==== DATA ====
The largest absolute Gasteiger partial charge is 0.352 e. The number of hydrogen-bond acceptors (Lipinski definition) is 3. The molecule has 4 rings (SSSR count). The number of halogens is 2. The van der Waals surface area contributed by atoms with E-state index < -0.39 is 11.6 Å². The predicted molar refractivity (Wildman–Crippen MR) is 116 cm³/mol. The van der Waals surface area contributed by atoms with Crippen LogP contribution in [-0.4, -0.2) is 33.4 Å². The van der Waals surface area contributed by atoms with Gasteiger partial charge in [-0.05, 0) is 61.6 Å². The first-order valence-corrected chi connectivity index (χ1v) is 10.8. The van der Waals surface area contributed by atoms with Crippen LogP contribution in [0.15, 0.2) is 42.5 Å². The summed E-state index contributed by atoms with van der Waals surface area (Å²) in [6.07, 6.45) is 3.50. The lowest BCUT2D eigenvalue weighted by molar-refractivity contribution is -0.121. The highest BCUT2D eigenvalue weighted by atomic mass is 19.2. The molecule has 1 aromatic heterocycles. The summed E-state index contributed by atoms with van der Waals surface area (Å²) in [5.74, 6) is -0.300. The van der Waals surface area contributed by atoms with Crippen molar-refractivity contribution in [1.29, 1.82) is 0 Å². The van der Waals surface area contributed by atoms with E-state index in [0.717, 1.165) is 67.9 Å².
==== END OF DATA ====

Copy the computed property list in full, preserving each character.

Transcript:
The largest absolute Gasteiger partial charge is 0.352 e. The number of hydrogen-bond acceptors (Lipinski definition) is 3. The molecule has 4 rings (SSSR count). The number of halogens is 2. The van der Waals surface area contributed by atoms with E-state index < -0.39 is 11.6 Å². The predicted molar refractivity (Wildman–Crippen MR) is 116 cm³/mol. The van der Waals surface area contributed by atoms with Crippen LogP contribution in [-0.4, -0.2) is 33.4 Å². The van der Waals surface area contributed by atoms with Gasteiger partial charge in [-0.05, 0) is 61.6 Å². The first-order valence-corrected chi connectivity index (χ1v) is 10.8. The van der Waals surface area contributed by atoms with Crippen LogP contribution in [0.15, 0.2) is 42.5 Å². The summed E-state index contributed by atoms with van der Waals surface area (Å²) in [6.07, 6.45) is 3.50. The lowest BCUT2D eigenvalue weighted by molar-refractivity contribution is -0.121. The highest BCUT2D eigenvalue weighted by atomic mass is 19.2. The molecule has 1 aromatic heterocycles. The summed E-state index contributed by atoms with van der Waals surface area (Å²) in [5.74, 6) is -0.300. The van der Waals surface area contributed by atoms with Crippen molar-refractivity contribution in [1.29, 1.82) is 0 Å². The van der Waals surface area contributed by atoms with E-state index in [0.717, 1.165) is 67.9 Å².